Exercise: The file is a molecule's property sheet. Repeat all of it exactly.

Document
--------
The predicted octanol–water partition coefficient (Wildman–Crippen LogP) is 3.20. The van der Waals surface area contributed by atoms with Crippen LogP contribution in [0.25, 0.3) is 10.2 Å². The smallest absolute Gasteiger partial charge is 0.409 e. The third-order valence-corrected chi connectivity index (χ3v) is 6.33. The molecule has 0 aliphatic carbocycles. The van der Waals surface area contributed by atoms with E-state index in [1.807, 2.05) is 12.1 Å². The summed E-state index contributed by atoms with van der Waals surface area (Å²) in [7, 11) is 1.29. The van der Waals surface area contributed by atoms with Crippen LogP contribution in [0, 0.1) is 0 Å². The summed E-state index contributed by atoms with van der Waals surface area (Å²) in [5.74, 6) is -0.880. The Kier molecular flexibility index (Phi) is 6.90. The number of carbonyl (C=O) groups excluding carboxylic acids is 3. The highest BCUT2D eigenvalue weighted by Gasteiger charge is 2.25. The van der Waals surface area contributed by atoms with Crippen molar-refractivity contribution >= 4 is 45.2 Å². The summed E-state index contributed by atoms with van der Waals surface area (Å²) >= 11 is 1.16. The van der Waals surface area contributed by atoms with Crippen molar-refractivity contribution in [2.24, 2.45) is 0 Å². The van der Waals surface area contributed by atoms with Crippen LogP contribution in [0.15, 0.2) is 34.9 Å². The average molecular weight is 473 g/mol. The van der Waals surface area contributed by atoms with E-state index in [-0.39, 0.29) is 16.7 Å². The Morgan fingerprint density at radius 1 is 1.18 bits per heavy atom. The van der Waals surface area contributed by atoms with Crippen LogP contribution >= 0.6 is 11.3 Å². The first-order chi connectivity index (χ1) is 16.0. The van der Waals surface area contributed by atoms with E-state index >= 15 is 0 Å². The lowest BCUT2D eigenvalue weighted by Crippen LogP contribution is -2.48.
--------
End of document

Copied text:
The predicted octanol–water partition coefficient (Wildman–Crippen LogP) is 3.20. The van der Waals surface area contributed by atoms with Crippen LogP contribution in [0.25, 0.3) is 10.2 Å². The smallest absolute Gasteiger partial charge is 0.409 e. The third-order valence-corrected chi connectivity index (χ3v) is 6.33. The molecule has 0 aliphatic carbocycles. The van der Waals surface area contributed by atoms with E-state index in [1.807, 2.05) is 12.1 Å². The summed E-state index contributed by atoms with van der Waals surface area (Å²) in [7, 11) is 1.29. The van der Waals surface area contributed by atoms with Crippen LogP contribution in [0, 0.1) is 0 Å². The summed E-state index contributed by atoms with van der Waals surface area (Å²) in [5.74, 6) is -0.880. The Kier molecular flexibility index (Phi) is 6.90. The number of carbonyl (C=O) groups excluding carboxylic acids is 3. The highest BCUT2D eigenvalue weighted by Gasteiger charge is 2.25. The van der Waals surface area contributed by atoms with Crippen molar-refractivity contribution >= 4 is 45.2 Å². The summed E-state index contributed by atoms with van der Waals surface area (Å²) >= 11 is 1.16. The van der Waals surface area contributed by atoms with Crippen molar-refractivity contribution in [2.24, 2.45) is 0 Å². The van der Waals surface area contributed by atoms with Crippen LogP contribution in [0.15, 0.2) is 34.9 Å². The average molecular weight is 473 g/mol. The van der Waals surface area contributed by atoms with E-state index in [-0.39, 0.29) is 16.7 Å². The Morgan fingerprint density at radius 1 is 1.18 bits per heavy atom. The van der Waals surface area contributed by atoms with Crippen LogP contribution >= 0.6 is 11.3 Å². The first-order chi connectivity index (χ1) is 16.0. The van der Waals surface area contributed by atoms with E-state index >= 15 is 0 Å². The lowest BCUT2D eigenvalue weighted by Crippen LogP contribution is -2.48.